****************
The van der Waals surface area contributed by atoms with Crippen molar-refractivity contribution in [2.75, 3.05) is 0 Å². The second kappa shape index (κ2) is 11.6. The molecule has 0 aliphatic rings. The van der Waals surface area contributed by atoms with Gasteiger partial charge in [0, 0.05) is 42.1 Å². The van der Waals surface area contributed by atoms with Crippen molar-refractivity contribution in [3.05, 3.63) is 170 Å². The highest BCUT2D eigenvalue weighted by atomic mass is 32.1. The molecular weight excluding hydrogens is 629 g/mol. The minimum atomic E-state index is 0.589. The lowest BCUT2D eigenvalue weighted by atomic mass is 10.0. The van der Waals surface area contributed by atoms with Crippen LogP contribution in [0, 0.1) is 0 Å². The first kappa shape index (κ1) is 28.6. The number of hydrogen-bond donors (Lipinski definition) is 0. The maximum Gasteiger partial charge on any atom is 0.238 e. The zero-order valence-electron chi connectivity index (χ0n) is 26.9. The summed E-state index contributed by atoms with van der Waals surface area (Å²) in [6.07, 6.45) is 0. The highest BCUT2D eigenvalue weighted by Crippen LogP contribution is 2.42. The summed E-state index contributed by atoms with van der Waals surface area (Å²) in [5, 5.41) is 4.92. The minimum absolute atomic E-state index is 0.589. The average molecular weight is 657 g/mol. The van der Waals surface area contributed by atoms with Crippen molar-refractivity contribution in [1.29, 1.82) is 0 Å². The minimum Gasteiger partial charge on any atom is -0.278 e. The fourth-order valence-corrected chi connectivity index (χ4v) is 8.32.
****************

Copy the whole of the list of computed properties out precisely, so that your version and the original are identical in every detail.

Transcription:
The van der Waals surface area contributed by atoms with Crippen molar-refractivity contribution in [2.75, 3.05) is 0 Å². The second kappa shape index (κ2) is 11.6. The molecule has 0 aliphatic rings. The van der Waals surface area contributed by atoms with Gasteiger partial charge in [0, 0.05) is 42.1 Å². The van der Waals surface area contributed by atoms with Crippen molar-refractivity contribution in [3.05, 3.63) is 170 Å². The highest BCUT2D eigenvalue weighted by atomic mass is 32.1. The molecular weight excluding hydrogens is 629 g/mol. The minimum atomic E-state index is 0.589. The lowest BCUT2D eigenvalue weighted by atomic mass is 10.0. The van der Waals surface area contributed by atoms with Crippen LogP contribution in [0, 0.1) is 0 Å². The first kappa shape index (κ1) is 28.6. The number of hydrogen-bond donors (Lipinski definition) is 0. The maximum Gasteiger partial charge on any atom is 0.238 e. The zero-order valence-electron chi connectivity index (χ0n) is 26.9. The summed E-state index contributed by atoms with van der Waals surface area (Å²) in [6.07, 6.45) is 0. The highest BCUT2D eigenvalue weighted by Crippen LogP contribution is 2.42. The summed E-state index contributed by atoms with van der Waals surface area (Å²) in [5, 5.41) is 4.92. The minimum absolute atomic E-state index is 0.589. The average molecular weight is 657 g/mol. The van der Waals surface area contributed by atoms with Crippen molar-refractivity contribution in [1.29, 1.82) is 0 Å². The minimum Gasteiger partial charge on any atom is -0.278 e. The fourth-order valence-corrected chi connectivity index (χ4v) is 8.32.